You should make a copy of the god's linga which you saw fall on the ground...and with your wives and sons attentively offer worship to that matchless linga, following Vedic rules only and observing celibacy. You should consecrate the linga using the mantras from the Rg, Yajur and Sama Vedas pertaining to Shiva. Then, following the highest ascetic regime and chanting the hundred names of Shiva, you, your sons, and you kinsmen should worship it intently (Davis 2002, 157).
Only by making a copy of the detached linga would the sages be able to petition Shiva. The sages then returned to the Pine Forest, now ready to recognize Shiva should he appear again, and they proceeded to worship Shiva using the linga.
The central motif of the story concerns the sages' acquisition of the ability to see beyond mere appearances of form to perceive true reality. Thus, the linga serves to represent this ability, which is absolutely necessary for the purposes of liberating the Atman, or soul. Should the men in the pine forest worship this image with baths, flowers and mantras, they will be worshiping Atman, perceiving simultaneously its phases as divine and human, thus allowing them to overcome attachment to birth or death. The cure for the ills of life is not to return to the original, most basic situation that is characterized by wild and erotic expressions of creativity, such as those which are predominant early in this story. Although this situation is important, it is one which must eventually be escaped. Isolated from the body and protruding from the earth, Shiva's castration became a symbol of chaste asceticism—a "pillar" of refusal to undertake creative action.
Another important myth involving the linga, recorded in Shiva Purana 2.1.6-9, describes an argument between Shiva's counterparts in the Trimurti, Brahma and Vishnu, over which of them was the supreme creator god. They were interrupted when Shiva appeared in the form of a brilliant column of light. With the identity of the pillar unbeknownst to them, Brahma and Vishnu came to an agreement that the first one who could scale the entirety of this column should indisputably be the supreme divinity. Vishnu took form of a boar so that he could dig under the column, while Brahma assumed the form of a goose so that he could fly to the top. The further each god searched in its respective direction, the further the column stretched. When Brahma and Vishnu finally realized the futility of their quest, the light revealed itself to be Shiva in the form of the linga. This linga is also known as the jyotir-linga, the pillar of endless light representing the ultimate form by which Shiva manifests himself.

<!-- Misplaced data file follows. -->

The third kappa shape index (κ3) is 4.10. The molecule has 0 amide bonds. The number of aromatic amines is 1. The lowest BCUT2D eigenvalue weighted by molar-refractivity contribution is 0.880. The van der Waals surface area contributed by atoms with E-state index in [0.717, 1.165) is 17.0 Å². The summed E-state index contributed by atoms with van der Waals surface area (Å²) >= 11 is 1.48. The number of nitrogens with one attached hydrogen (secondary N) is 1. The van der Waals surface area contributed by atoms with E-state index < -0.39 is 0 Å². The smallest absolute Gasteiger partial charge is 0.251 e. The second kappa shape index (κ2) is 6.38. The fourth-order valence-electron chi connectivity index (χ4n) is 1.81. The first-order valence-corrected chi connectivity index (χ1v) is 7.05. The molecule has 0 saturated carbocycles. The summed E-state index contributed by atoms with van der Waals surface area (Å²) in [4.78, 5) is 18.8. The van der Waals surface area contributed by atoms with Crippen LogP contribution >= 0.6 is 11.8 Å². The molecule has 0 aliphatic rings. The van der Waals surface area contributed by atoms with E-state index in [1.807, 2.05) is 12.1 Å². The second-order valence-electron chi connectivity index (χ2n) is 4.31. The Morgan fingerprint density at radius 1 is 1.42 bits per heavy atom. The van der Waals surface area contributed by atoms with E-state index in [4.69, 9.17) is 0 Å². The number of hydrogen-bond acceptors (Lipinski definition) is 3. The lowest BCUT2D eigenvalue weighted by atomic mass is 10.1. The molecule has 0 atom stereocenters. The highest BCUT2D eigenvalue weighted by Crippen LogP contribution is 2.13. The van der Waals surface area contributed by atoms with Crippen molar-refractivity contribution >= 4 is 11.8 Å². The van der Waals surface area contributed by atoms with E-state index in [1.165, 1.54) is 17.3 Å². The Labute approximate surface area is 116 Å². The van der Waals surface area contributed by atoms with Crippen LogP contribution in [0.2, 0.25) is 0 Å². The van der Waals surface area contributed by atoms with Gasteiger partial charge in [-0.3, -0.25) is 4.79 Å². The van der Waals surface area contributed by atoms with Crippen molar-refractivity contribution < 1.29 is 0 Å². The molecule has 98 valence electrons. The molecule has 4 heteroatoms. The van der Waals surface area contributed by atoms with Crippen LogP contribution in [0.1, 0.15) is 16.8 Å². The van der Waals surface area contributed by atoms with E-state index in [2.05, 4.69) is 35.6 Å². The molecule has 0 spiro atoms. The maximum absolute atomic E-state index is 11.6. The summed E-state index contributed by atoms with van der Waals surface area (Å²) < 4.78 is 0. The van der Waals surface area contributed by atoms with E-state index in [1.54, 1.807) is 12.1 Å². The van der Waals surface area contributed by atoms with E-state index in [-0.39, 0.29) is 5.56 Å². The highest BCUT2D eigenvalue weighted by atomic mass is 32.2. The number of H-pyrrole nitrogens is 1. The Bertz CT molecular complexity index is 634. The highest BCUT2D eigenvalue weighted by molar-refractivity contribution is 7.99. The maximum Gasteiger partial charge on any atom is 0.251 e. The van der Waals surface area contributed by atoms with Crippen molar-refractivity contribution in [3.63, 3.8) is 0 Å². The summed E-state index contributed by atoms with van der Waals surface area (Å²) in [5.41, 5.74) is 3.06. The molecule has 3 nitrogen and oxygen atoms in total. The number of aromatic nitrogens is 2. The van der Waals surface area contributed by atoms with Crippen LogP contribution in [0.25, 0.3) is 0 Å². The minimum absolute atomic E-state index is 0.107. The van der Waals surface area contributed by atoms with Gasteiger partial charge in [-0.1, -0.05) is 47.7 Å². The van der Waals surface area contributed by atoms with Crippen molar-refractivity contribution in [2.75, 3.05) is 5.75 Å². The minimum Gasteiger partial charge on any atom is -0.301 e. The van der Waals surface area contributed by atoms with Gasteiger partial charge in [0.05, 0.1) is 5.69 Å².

The linga is the main object of cultic devotion in Shaivism (Hindu sect devoted to Shiva), serving as the focal point of worship in both temples and family shrines throughout India. Worship of the linga is performed with offerings of fresh flowers, water, sprouts of grass, fruits, leaves and sun-dried rice. The unblemished purity of all materials given to the linga is always of the utmost importance to the worshipers making offerings.
Lingas used in worship are of two varieties: those made by humans and those that occur naturally. While various canonical guidelines for the construction of linga provide sculptors with specific rules prescribing ideal height, width, and curvature of the linga, in reality lingas range from very small to very large. Smaller, disposable lingas are typically made of sandal paste or river clay, while larger lingas are often forged from wood or metal, and in some instances, precious stones. The yoni, a representation of the vulva imbued with comparable symbolic value, often provides the base for the erect linga. Lingas formed in nature, meanwhile, are considered to be the among the most important, since Shaivites believe these monuments were self-created at the beginning of time. Nearly 70 of these naturally occurring lingas, or Swayambhu, are worshiped in the various parts of India in which they are located. The natural black stone, eight feet in diameter, which appears at Lingaraj temple at Bhubaneswar in Madras, is one such Swayambhu.
Worship of the linga is used to acknowledge Shiva more frequently than anthropomorphic images of the God. However, not all lingas are devoid of anthropomorphic traits. On some linga, a human head has been sculpted or adhered to the cylinder, or, in other cases, four heads are positioned in each of the cardinal directions, with a fifth head implied on the top. These are classified as mukhalinga.